You’ve been doing your laundry and suddenly realize that your clothes are still wet after being in the dryer for more than an hour. You touch the clothes only to realize that the dryer isn’t getting hot, leaving you with damp laundry. This can be frustrating, and you may even worry that you’ll need to call a maintenance specialist to come and fix the problem.
However, before you go down that road, there are a few things you could look out for to try to solve the problem. In this blog post, we’ll discuss some common causes of a dryer not getting hot and possible solutions to help get your dryer back in working condition.
The first thing to check is if the dryer is properly plugged in. You might be surprised to find out that sometimes the plug gets slightly dislodged, which could cut off the power supply.
If the plug is properly in and the dryer still isn’t turning on, check to see if the circuit breaker has tripped. Locate the circuit breaker switch and turn it off and on to be sure that it’s indeed functional.
If you have a gas dryer, check to see if the gas supply is turned on and ensure there are no leaks. Check for the smell of rotten eggs, which can signal a gas leak. You can also use a little soapy water along the connection hoses’ valves. The mix will bubble if there is any gas leaking.
If there is a gas leak, turn off the gas immediately and call a repair professional.
If you have any concerns about a gas leak, call your local fire department.
Clogged Air Vents
Another possible reason that your dryer is not getting hot is airflow. The airflow is key to the drying process, and any blockages in the dryer’s vent could be a problem.
Clogged air vents can affect the efficiency of the dryer, which can affect its ability to effectively dry clothes. Not to mention being a fire hazard.
Ensure you clean the vents regularly to allow for maximum airflow, preventing any clogs and dust build-up that could affect the dryer’s functioning. Be sure to clear the air vent hose regularly as well. Cleaning the vents every six months can go a long way to keeping your dryer running smoothly.
Filthy Lint Filter
The lint filter is another essential component of the dryer system that should never be ignored. A clogged lint filter will significantly reduce a dryer’s efficiency, leading to damp clothes even after hours in the machine.
To prevent this, ensure you clean the filter after every cycle. A clean filter will allow the air to flow freely, heating up the drum and efficiently drying clothes, leaving them fresh and clean.
If you’ve ruled out power problems and cleared the vents and filter, the thermostat is the next thing to check. The thermostat is responsible for regulating the heat in your dryer, ensuring that it’s not too hot for your clothes. A dryer that isn’t heating up to the required temperatures could be a sign that the thermostat has failed. In this case, you may need to have it replaced.
You can check it yourself if you are not afraid of a little DIY and disassembly.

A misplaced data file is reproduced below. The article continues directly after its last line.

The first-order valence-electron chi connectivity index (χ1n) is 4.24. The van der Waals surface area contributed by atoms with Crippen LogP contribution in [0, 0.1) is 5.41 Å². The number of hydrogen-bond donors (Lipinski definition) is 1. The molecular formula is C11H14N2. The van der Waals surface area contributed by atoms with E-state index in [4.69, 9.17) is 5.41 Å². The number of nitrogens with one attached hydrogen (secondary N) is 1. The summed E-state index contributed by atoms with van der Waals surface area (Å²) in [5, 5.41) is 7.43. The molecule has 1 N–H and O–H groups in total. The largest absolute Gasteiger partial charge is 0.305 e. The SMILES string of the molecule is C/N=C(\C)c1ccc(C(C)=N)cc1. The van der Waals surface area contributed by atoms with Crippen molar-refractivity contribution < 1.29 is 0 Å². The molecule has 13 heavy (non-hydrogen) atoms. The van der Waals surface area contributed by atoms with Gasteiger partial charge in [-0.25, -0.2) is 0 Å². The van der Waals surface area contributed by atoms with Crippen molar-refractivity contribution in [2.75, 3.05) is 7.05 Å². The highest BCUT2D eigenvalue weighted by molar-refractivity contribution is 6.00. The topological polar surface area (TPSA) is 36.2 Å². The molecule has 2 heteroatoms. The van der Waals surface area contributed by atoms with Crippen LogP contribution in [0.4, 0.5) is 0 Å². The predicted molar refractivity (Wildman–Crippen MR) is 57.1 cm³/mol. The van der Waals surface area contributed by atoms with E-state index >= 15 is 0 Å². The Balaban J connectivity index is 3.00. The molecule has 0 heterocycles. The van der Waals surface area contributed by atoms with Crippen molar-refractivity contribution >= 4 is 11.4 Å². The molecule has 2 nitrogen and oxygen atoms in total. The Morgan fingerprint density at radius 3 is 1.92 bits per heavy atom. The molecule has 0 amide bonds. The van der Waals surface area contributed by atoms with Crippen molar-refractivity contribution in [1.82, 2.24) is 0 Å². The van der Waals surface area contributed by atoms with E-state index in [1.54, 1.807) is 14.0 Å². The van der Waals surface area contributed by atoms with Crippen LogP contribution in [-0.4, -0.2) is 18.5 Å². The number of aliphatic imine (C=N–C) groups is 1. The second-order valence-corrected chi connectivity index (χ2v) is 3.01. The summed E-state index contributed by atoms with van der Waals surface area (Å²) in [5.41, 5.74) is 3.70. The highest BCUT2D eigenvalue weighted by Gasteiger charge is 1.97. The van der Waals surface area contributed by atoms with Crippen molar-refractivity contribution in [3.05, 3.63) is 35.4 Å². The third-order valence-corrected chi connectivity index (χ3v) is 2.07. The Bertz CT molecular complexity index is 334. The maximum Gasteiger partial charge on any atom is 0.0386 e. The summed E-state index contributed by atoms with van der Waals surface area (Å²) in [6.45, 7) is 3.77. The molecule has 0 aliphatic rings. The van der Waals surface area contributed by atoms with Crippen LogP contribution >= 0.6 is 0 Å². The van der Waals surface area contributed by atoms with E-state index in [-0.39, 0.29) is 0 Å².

First, unplug the dryer, turn off the gas (if you have a gas dryer), and pull it away from the wall. Next, disconnect the vents and gas connections.
Next, use a screwdriver to remove the back panel of the dryer. Then, locate the thermostat. The thermostat is a small oval mechanism next to the vent system. You can detach the wires connected to the thermostat and test for continuity with a multimeter.
If the thermostat has continuity, then it is working well, and you’ll need to keep looking. Fortunately, the next likely culprit is right nearby.
Faulty Heating Element
Another reason your dryer isn’t getting hot is that the heating element may be faulty. The heating element is what provides heat to the drum to ensure efficient drying of your clothes. If it’s faulty, it’ll affect the machine’s ability to heat up, leaving your clothes cold and still damp. You’ll need to test the heating element with a multimeter to help identify the extent of the damage, and a faulty heating element usually needs to be replaced. This assumes your dryer has a heating element at all, gas dryers will typically use an ignitor.
To access the heating element, follow the steps above to access the interior of the dryer. Locate the thermostat. It is the small oval-shaped mechanism next to the vents system.
Remove the thermostat. Now, unscrew the little box the thermostat was attached to. That box is your heating element. Test the heating element for continuity. If it is faulty, it will need to be replaced.
To replace the heating element, reattach the thermostat to the new element, and secure the element in place by screwing it back in. From there, you can reverse the steps above to put your dryer back together.
Plug it in, and run a short test cycle to ensure the dryer is heating now. If it still is not, the problem may be deeper.
Thermal Fuse Blown
The thermal fuse is a safety feature installed in your dryer that is designed to stop the machine from overheating due to a mechanical fault. If the thermal fuse has blown, it could be why your dryer isn’t getting hot. To test for this, follow the instructions in the previous sections to access the interior of the dryer. Once you have completed this, locate the thermal fuse.
To test the fuse for a break in continuity, use a multimeter. If it shows no continuity, then the fuse is blown and must be replaced. To replace the fuse, buy a new one from a hardware store that matches your dryer’s specifications and install it in place of the old one.
In summary, there could be various reasons your dryer isn’t heating up. Power problems, thermostat malfunctions, clogged air vents, and a dirty lint filter all need to be checked.
However, with some basic troubleshooting, you should be able to quickly identify the problem and, in some cases, fix it yourself.
Remember, for more serious problems, it’s always best to get a professional electrician or maintenance technician to take a look to keep you and your appliance safe.